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ICC tightens Uhuru, Ruto murder charges

By - Updated Wednesday, January 9th 2013 at 00:00 GMT +3
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Uhuru and Muthaura

DPM Uhuru Kenyatta and former Head of Civil Service, Francis Muthaura at The ICC during the confirmation of charges, in 2012. [Photo: File/Standard]

By Evelyn Kwamboka

KENYA: The ICC Prosecutor now says she has additional incriminating evidence sufficient to sustain murder charges against Mr Uhuru Kenyatta, Mr William Ruto and two other Kenyan suspects.

The enhanced murder charges were contained in updated documents of charges prepared by Gambia-born Fatou Bensouda on the serious crimes against humanity facing the four Kenyans.

The new document reasserts alleged meetings held at State House, Nairobi, with Uhuru playing the central role in planning the revenge attacks witnessed in Naivasha.

As for Ruto who the prosecutor saddles with the Kiambaa church killings in Eldoret, the Prosecutor introduces a new list of alleged accomplices he was supposed to have worked with in mobilising, coordinating and commanding the killings in the Rift Valley.

Key among the names is that of Industrialisation minister and Tinderet MP Henry Kosgey, who initially the prosecution sought to have indicted alongside the four, before he was let off for lack of evidence that the judges felt would sustain trial.

Also listed as Ruto’s accomplices, though not for purposes of being charged by to show the depth of alleged planning and execution of a ‘common plan’ with military precision, are four senior former security officials from the Rift Valley.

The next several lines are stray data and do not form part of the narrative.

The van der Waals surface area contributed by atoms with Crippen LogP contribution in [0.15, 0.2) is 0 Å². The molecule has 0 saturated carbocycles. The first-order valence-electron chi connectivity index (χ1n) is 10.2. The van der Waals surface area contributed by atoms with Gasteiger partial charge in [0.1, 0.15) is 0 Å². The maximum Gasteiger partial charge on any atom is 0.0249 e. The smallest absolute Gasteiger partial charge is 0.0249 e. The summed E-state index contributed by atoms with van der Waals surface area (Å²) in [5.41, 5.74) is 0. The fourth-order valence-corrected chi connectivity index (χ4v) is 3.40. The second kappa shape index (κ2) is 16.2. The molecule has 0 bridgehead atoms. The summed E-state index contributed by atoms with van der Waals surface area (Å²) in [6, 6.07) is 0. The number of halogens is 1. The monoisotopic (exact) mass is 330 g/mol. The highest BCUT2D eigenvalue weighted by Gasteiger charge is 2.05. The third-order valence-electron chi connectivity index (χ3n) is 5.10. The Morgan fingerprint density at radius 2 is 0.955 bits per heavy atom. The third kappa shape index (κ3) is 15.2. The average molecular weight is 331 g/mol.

They are two former military generals, John Koech and Augustine Cheruiyot, as well as former GSU and presidential service Commandant Samson Cherambos, who incidentally was one of the witnesses Ruto took to The Hague during pre-trial stage in a bid to clear his own name.

Also mentioned along this line is former international athlete killed in the clashes, Lucas Sang, as well as Mount Elgon MP Fred Kapondi.

Also listed as an accomplice is a renowned businessman and big-time farmer in Eldoret, Mr Jackson Kibor, a former ally of Ruto who was at first charged in a Kenyan court with the violence, but the charges were later dropped.

In her documents Bensouda outlined the kind of weaponry, strategies adopted to corner the targets of violence, the locations of attacks, and the manner in which the victims were executed as well as how the assaults were carried out and communication among perpetrators conveyed, to anchor the enhanced count she wants them charged with. 

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